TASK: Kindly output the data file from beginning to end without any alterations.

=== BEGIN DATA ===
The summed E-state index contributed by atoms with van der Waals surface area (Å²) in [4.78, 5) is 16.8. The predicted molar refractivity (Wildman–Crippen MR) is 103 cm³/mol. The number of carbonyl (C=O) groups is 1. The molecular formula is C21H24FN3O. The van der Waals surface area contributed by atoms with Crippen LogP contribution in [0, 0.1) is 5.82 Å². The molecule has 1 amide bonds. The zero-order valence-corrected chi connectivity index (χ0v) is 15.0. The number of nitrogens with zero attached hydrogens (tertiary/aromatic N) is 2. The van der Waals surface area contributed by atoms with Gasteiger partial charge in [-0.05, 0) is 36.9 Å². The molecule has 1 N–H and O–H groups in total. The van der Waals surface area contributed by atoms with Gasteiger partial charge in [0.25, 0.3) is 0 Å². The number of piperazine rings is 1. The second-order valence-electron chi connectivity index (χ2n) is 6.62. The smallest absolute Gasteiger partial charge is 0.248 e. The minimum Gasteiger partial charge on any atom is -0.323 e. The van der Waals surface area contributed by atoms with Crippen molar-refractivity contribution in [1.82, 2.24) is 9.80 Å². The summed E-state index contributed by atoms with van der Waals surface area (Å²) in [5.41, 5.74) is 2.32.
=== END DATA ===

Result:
The summed E-state index contributed by atoms with van der Waals surface area (Å²) in [4.78, 5) is 16.8. The predicted molar refractivity (Wildman–Crippen MR) is 103 cm³/mol. The number of carbonyl (C=O) groups is 1. The molecular formula is C21H24FN3O. The van der Waals surface area contributed by atoms with Crippen LogP contribution in [0, 0.1) is 5.82 Å². The molecule has 1 amide bonds. The zero-order valence-corrected chi connectivity index (χ0v) is 15.0. The number of nitrogens with zero attached hydrogens (tertiary/aromatic N) is 2. The van der Waals surface area contributed by atoms with Gasteiger partial charge in [-0.05, 0) is 36.9 Å². The molecule has 1 N–H and O–H groups in total. The van der Waals surface area contributed by atoms with Gasteiger partial charge in [0.25, 0.3) is 0 Å². The number of piperazine rings is 1. The second-order valence-electron chi connectivity index (χ2n) is 6.62. The smallest absolute Gasteiger partial charge is 0.248 e. The minimum Gasteiger partial charge on any atom is -0.323 e. The van der Waals surface area contributed by atoms with Crippen molar-refractivity contribution in [1.82, 2.24) is 9.80 Å². The summed E-state index contributed by atoms with van der Waals surface area (Å²) in [5.41, 5.74) is 2.32.